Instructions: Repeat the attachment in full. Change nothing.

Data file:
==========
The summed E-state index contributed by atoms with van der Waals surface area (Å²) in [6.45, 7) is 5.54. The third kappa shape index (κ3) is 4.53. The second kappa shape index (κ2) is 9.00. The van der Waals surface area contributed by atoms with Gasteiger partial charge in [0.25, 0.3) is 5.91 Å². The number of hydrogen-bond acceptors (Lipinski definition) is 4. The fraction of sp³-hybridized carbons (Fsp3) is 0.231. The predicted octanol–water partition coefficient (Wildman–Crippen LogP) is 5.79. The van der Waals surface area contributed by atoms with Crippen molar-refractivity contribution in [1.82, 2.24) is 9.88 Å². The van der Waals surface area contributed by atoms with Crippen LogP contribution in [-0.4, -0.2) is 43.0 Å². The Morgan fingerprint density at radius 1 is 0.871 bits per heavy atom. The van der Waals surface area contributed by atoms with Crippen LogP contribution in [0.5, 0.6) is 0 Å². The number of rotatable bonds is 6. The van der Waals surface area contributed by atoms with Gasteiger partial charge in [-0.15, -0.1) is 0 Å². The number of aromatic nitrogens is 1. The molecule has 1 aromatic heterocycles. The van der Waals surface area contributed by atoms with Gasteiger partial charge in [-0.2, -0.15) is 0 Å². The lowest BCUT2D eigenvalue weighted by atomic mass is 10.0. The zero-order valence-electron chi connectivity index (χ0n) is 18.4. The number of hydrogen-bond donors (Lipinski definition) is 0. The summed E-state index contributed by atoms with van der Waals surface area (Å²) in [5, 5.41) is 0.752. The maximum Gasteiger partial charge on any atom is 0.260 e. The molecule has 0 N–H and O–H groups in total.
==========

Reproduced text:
The summed E-state index contributed by atoms with van der Waals surface area (Å²) in [6.45, 7) is 5.54. The third kappa shape index (κ3) is 4.53. The second kappa shape index (κ2) is 9.00. The van der Waals surface area contributed by atoms with Gasteiger partial charge in [0.25, 0.3) is 5.91 Å². The number of hydrogen-bond acceptors (Lipinski definition) is 4. The fraction of sp³-hybridized carbons (Fsp3) is 0.231. The predicted octanol–water partition coefficient (Wildman–Crippen LogP) is 5.79. The van der Waals surface area contributed by atoms with Crippen molar-refractivity contribution in [1.82, 2.24) is 9.88 Å². The van der Waals surface area contributed by atoms with Crippen LogP contribution in [-0.4, -0.2) is 43.0 Å². The Morgan fingerprint density at radius 1 is 0.871 bits per heavy atom. The van der Waals surface area contributed by atoms with Crippen LogP contribution in [0.5, 0.6) is 0 Å². The number of rotatable bonds is 6. The van der Waals surface area contributed by atoms with Gasteiger partial charge in [-0.15, -0.1) is 0 Å². The number of aromatic nitrogens is 1. The molecule has 1 aromatic heterocycles. The van der Waals surface area contributed by atoms with Gasteiger partial charge in [-0.2, -0.15) is 0 Å². The lowest BCUT2D eigenvalue weighted by atomic mass is 10.0. The zero-order valence-electron chi connectivity index (χ0n) is 18.4. The number of hydrogen-bond donors (Lipinski definition) is 0. The summed E-state index contributed by atoms with van der Waals surface area (Å²) in [5, 5.41) is 0.752. The maximum Gasteiger partial charge on any atom is 0.260 e. The molecule has 0 N–H and O–H groups in total.